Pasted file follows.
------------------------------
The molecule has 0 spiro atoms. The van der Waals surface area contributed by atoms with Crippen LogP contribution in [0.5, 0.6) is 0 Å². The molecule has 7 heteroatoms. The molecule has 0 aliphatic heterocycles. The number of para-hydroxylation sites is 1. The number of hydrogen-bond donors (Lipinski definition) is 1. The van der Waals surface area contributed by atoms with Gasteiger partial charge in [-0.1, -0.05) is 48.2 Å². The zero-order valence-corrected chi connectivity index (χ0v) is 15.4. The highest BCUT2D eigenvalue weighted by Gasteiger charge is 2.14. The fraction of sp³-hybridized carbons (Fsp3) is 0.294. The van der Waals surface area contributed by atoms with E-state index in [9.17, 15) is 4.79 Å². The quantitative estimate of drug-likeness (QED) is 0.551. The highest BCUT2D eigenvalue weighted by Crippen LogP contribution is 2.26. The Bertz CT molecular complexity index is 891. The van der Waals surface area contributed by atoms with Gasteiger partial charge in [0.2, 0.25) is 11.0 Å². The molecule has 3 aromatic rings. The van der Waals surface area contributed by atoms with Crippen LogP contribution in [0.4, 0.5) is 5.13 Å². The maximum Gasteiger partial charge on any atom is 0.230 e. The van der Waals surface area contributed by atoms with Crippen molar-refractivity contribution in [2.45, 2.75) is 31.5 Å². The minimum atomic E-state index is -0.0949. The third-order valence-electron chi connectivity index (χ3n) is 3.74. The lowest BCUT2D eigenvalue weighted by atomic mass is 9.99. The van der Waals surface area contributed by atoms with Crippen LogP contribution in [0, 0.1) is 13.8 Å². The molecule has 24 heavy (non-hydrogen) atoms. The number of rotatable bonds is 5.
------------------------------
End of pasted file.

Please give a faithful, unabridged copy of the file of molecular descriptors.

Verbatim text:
The molecule has 0 spiro atoms. The van der Waals surface area contributed by atoms with Crippen LogP contribution in [0.5, 0.6) is 0 Å². The molecule has 7 heteroatoms. The molecule has 0 aliphatic heterocycles. The number of para-hydroxylation sites is 1. The number of hydrogen-bond donors (Lipinski definition) is 1. The van der Waals surface area contributed by atoms with Gasteiger partial charge in [-0.1, -0.05) is 48.2 Å². The zero-order valence-corrected chi connectivity index (χ0v) is 15.4. The highest BCUT2D eigenvalue weighted by Gasteiger charge is 2.14. The fraction of sp³-hybridized carbons (Fsp3) is 0.294. The van der Waals surface area contributed by atoms with E-state index in [9.17, 15) is 4.79 Å². The quantitative estimate of drug-likeness (QED) is 0.551. The highest BCUT2D eigenvalue weighted by Crippen LogP contribution is 2.26. The Bertz CT molecular complexity index is 891. The van der Waals surface area contributed by atoms with Gasteiger partial charge in [0.2, 0.25) is 11.0 Å². The molecule has 3 aromatic rings. The van der Waals surface area contributed by atoms with Crippen LogP contribution in [0.4, 0.5) is 5.13 Å². The maximum Gasteiger partial charge on any atom is 0.230 e. The van der Waals surface area contributed by atoms with Crippen molar-refractivity contribution in [2.45, 2.75) is 31.5 Å². The minimum atomic E-state index is -0.0949. The third-order valence-electron chi connectivity index (χ3n) is 3.74. The lowest BCUT2D eigenvalue weighted by atomic mass is 9.99. The van der Waals surface area contributed by atoms with Crippen LogP contribution in [0, 0.1) is 13.8 Å². The molecule has 24 heavy (non-hydrogen) atoms. The number of rotatable bonds is 5.